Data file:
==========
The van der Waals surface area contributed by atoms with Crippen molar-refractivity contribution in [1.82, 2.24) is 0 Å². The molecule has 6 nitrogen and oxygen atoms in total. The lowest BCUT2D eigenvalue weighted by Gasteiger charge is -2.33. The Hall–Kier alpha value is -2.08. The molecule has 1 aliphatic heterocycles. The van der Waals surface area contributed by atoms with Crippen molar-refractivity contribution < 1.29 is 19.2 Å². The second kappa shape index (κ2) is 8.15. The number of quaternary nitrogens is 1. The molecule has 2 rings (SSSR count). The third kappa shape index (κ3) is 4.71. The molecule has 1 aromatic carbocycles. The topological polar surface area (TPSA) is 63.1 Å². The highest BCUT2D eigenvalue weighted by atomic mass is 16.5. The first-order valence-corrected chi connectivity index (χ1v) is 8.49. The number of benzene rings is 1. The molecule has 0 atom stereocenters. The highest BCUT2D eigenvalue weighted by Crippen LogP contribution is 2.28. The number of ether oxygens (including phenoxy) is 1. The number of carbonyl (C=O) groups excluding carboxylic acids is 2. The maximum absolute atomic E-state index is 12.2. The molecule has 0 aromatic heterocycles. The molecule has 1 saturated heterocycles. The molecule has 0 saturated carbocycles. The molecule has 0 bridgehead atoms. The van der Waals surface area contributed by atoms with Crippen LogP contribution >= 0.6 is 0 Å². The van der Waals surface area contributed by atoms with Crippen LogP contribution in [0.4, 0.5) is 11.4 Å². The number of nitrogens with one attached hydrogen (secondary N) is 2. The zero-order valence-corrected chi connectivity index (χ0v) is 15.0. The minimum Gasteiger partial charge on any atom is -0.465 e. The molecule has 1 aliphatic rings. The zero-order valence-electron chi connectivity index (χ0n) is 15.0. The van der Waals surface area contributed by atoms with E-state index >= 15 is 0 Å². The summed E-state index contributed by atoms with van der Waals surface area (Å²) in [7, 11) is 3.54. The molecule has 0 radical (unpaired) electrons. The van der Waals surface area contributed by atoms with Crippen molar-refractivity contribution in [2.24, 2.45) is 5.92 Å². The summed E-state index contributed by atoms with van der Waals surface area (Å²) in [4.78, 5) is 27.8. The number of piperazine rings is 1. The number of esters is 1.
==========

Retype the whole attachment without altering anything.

The van der Waals surface area contributed by atoms with Crippen molar-refractivity contribution in [1.82, 2.24) is 0 Å². The molecule has 6 nitrogen and oxygen atoms in total. The lowest BCUT2D eigenvalue weighted by Gasteiger charge is -2.33. The Hall–Kier alpha value is -2.08. The molecule has 1 aliphatic heterocycles. The van der Waals surface area contributed by atoms with Crippen molar-refractivity contribution < 1.29 is 19.2 Å². The second kappa shape index (κ2) is 8.15. The number of quaternary nitrogens is 1. The molecule has 2 rings (SSSR count). The third kappa shape index (κ3) is 4.71. The molecule has 1 aromatic carbocycles. The topological polar surface area (TPSA) is 63.1 Å². The highest BCUT2D eigenvalue weighted by atomic mass is 16.5. The first-order valence-corrected chi connectivity index (χ1v) is 8.49. The number of benzene rings is 1. The molecule has 0 atom stereocenters. The highest BCUT2D eigenvalue weighted by Crippen LogP contribution is 2.28. The number of ether oxygens (including phenoxy) is 1. The number of carbonyl (C=O) groups excluding carboxylic acids is 2. The maximum absolute atomic E-state index is 12.2. The molecule has 0 aromatic heterocycles. The molecule has 1 saturated heterocycles. The molecule has 0 saturated carbocycles. The molecule has 0 bridgehead atoms. The van der Waals surface area contributed by atoms with Crippen LogP contribution >= 0.6 is 0 Å². The van der Waals surface area contributed by atoms with Crippen LogP contribution in [0.4, 0.5) is 11.4 Å². The number of nitrogens with one attached hydrogen (secondary N) is 2. The zero-order valence-corrected chi connectivity index (χ0v) is 15.0. The minimum Gasteiger partial charge on any atom is -0.465 e. The molecule has 1 aliphatic rings. The zero-order valence-electron chi connectivity index (χ0n) is 15.0. The van der Waals surface area contributed by atoms with E-state index >= 15 is 0 Å². The summed E-state index contributed by atoms with van der Waals surface area (Å²) in [7, 11) is 3.54. The molecule has 0 radical (unpaired) electrons. The van der Waals surface area contributed by atoms with Crippen molar-refractivity contribution in [2.24, 2.45) is 5.92 Å². The summed E-state index contributed by atoms with van der Waals surface area (Å²) in [4.78, 5) is 27.8. The number of piperazine rings is 1. The number of esters is 1.